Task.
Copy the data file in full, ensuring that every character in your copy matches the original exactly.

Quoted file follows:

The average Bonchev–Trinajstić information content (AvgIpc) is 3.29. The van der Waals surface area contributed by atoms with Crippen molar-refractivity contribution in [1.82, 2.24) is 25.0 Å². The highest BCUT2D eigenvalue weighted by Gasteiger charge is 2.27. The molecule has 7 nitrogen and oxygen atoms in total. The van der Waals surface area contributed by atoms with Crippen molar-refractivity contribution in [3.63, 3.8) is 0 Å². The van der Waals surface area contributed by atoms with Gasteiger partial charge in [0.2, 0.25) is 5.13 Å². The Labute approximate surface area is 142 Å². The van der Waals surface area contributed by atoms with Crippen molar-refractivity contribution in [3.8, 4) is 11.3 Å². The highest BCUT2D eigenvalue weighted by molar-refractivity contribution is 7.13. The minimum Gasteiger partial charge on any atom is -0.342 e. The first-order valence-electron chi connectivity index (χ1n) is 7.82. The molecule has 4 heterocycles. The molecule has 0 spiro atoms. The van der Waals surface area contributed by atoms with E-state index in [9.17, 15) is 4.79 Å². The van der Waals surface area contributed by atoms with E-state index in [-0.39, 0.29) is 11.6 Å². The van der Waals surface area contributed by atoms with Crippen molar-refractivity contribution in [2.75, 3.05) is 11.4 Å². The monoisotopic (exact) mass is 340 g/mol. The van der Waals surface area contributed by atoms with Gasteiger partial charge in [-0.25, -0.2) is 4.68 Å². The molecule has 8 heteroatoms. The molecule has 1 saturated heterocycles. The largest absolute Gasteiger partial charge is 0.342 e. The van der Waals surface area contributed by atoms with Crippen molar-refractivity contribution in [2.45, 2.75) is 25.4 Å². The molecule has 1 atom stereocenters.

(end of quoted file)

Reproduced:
The average Bonchev–Trinajstić information content (AvgIpc) is 3.29. The van der Waals surface area contributed by atoms with Crippen molar-refractivity contribution in [1.82, 2.24) is 25.0 Å². The highest BCUT2D eigenvalue weighted by Gasteiger charge is 2.27. The molecule has 7 nitrogen and oxygen atoms in total. The van der Waals surface area contributed by atoms with Crippen molar-refractivity contribution in [3.63, 3.8) is 0 Å². The van der Waals surface area contributed by atoms with Gasteiger partial charge in [0.2, 0.25) is 5.13 Å². The Labute approximate surface area is 142 Å². The van der Waals surface area contributed by atoms with Crippen molar-refractivity contribution in [3.8, 4) is 11.3 Å². The highest BCUT2D eigenvalue weighted by molar-refractivity contribution is 7.13. The minimum Gasteiger partial charge on any atom is -0.342 e. The first-order valence-electron chi connectivity index (χ1n) is 7.82. The molecule has 4 heterocycles. The molecule has 0 spiro atoms. The van der Waals surface area contributed by atoms with E-state index in [9.17, 15) is 4.79 Å². The van der Waals surface area contributed by atoms with E-state index in [-0.39, 0.29) is 11.6 Å². The van der Waals surface area contributed by atoms with Crippen molar-refractivity contribution in [2.75, 3.05) is 11.4 Å². The monoisotopic (exact) mass is 340 g/mol. The van der Waals surface area contributed by atoms with Gasteiger partial charge in [-0.25, -0.2) is 4.68 Å². The molecule has 8 heteroatoms. The molecule has 1 saturated heterocycles. The largest absolute Gasteiger partial charge is 0.342 e. The van der Waals surface area contributed by atoms with Crippen molar-refractivity contribution in [2.45, 2.75) is 25.4 Å². The molecule has 1 atom stereocenters.